It may be true that none of the activities cited by the ALJ demonstrate skills transferable to a work environment, but the ALJ cited them as evidence of activities inconsistent with Plaintiff's description of symptoms. This is an appropriate inference, and a clear and convincing reason to discount Plaintiff's credibility. See Orn v. Astrue, 495 F.3d 625, 639 (9th Cir. 2007) (explaining the two ways in which daily activities can properly undermine a claimant's credibility, one of which is by demonstrating a contradiction with the claimant's testimony).

3. Medical evidence

Plaintiff claims that the medical evidence is "replete with references to the effects of [his] PTSD and depression on his day-to-day functioning" (Dkt. 12 at 16), and he argues that the ALJ overlooked this evidence when finding that the medical evidence does not support his description of mental symptoms. But none of the evidence cited by Plaintiff actually comments on any restrictions in his "day-to-day functioning"; it records his description of symptoms, without evaluating the impact of those symptoms on his ability to function. The ALJ further noted that the credibility of Plaintiff's testimony regarding the impact of mental symptoms was further eroded by his improvement when compliant with medication (and his exacerbation of symptoms when not compliant) and his activities evincing less social restriction than alleged. In this context, Plaintiff has failed to show that the ALJ's interpretation of the medical evidence of was not reasonable, and thus her findings regarding the credibility of Plaintiff's testimony regarding mental symptoms should be affirmed. Morgan v. Comm'r of Social Sec. Admin., 169 F.3d 595, 599 (9th Cir. 1999) ("Where the evidence is susceptible to more than one rational interpretation, it is the ALJ's conclusion that must be upheld.").

D. The ALJ Provided Germane Reasons to Discount the Lay Evidence.

The ALJ summarized the May 2011 lay statement (AR at 204-11) provided by Plaintiff's friend, Mona Kutch, and explained that she gave it "limited weight" due to inconsistency with medical evidence during the relevant period and inconsistency with Plaintiff's self-reported activities. AR at 19-20. Plaintiff argues that the ALJ misconstrued the record to find evidence inconsistent with Ms. Kutch's statements, but this challenge is meritless. The ALJ cited evidence showing that providers described Plaintiff's back and knee conditions to be "mild" or "mild to moderate" (AR at 17 (citing AR at 266, 1081)), which she construed as inconsistent with Ms. Kutch's description of his arthritis; the ALJ also correctly noted that the record does not contain evidence that Plaintiff "medically requires" a wheelchair or crutch (AR at 19), despite Ms. Kutch's description of his need for these devices "many times" (AR at 204). The ALJ also noted that although Ms. Kutch contended that Plaintiff could not perform housework because of a lack of energy, the record revealed that he stopped performing handyman tasks because work was no longer available. AR at 20 (citing AR at 1300-02). These inconsistencies are germane reasons to discount Ms. Kutch's statement. See Bayliss, 427 F.3d at 1218; Carmickle, 533 F.3d at 1164.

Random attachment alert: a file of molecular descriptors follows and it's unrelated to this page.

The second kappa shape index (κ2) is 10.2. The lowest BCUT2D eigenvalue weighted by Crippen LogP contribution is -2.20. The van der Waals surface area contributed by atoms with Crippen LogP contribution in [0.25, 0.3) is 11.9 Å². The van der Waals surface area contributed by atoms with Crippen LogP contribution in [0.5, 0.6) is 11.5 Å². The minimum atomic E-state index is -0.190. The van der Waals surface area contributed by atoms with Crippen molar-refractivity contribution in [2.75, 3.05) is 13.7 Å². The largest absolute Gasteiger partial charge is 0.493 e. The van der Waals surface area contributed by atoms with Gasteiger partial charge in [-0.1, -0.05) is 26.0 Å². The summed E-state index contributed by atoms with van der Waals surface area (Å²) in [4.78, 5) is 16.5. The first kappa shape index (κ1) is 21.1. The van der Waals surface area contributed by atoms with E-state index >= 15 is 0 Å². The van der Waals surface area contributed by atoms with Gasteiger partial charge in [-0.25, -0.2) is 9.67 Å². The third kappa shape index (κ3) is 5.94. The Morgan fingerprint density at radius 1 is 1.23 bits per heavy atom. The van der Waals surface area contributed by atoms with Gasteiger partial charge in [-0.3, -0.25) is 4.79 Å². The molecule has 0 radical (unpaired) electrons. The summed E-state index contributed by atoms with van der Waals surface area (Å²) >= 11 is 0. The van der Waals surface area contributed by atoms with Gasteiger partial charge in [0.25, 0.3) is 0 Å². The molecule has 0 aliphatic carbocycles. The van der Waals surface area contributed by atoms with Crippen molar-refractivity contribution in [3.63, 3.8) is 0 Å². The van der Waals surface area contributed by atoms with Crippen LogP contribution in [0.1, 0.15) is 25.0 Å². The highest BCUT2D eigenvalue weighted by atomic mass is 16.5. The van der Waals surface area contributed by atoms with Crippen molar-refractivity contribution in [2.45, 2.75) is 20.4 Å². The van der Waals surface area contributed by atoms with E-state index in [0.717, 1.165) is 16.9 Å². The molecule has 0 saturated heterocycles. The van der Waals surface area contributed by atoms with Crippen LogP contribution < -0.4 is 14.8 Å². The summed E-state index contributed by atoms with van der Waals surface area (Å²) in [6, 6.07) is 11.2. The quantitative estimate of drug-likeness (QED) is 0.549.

E. The ALJ Did Not Err in Failing to Call a Medical Expert Regarding Disability Onset.

Plaintiff argues that if the ALJ had appreciated that the VA found him to unemployable as of July 28, 2011, it would have been appropriate to call a medical expert to determine whether Plaintiff's disability had onset before his DLI. Dkt. 14 at 9. Plaintiff's argument rests on an inflated view of the import of the VA's finding of unemployability: as explained supra, the VA's finding that Plaintiff was unemployable as of July 28, 2011, does not establish that he was disabled before his DLI. Thus, although Plaintiff seems to assign error to the ALJ's focus on "the time frame before March 31, 2011" and her failure to consider whether he became disabled "after this period" (Dkt. 14 at 9), the ALJ properly limited the scope of her analysis to the period before Plaintiff's DLI in this DIB-only case. See 20 C.F.R. § 404.131. Because the ALJ found that the evidence did not establish that Plaintiff had disabling conditions before his DLI, the ALJ did not need to determine a disability onset date (with or without the assistance of a medical expert). See Social Security Ruling 83-20, 1983 WL 31249, at *1 (Jan. 1, 1983) ("A Title II worker cannot be found disabled under the Act unless insured status is also met a time when the evidence establishes the presence of a disabling condition(s).").

F. Plaintiff has Not Established that the ALJ Erred in Assessing His RFC.

Plaintiff reiterates arguments previously rejected in contending that the ALJ's RFC assessment fails to account for all of his limitations. Dkt. 14 at 11. For the reasons explained supra, Plaintiff has failed to establish that the ALJ erred in assessing the medical evidence or the subjective testimony of record. Plaintiff has not shown that the ALJ's vocational expert ("VE") hypothetical failed to include any credited limitations, or that the ALJ was not entitled to rely on the VE's testimony identifying other jobs at step five, and thus this final assignment of error fails. See Stubbs-Danielson v. Astrue, 539 F.3d 1169, 1175-76 (9th Cir. 2008).

VIII. CONCLUSION

For the foregoing reasons, the Court recommends that this case be AFFIRMED. A proposed order accompanies this Report and Recommendation.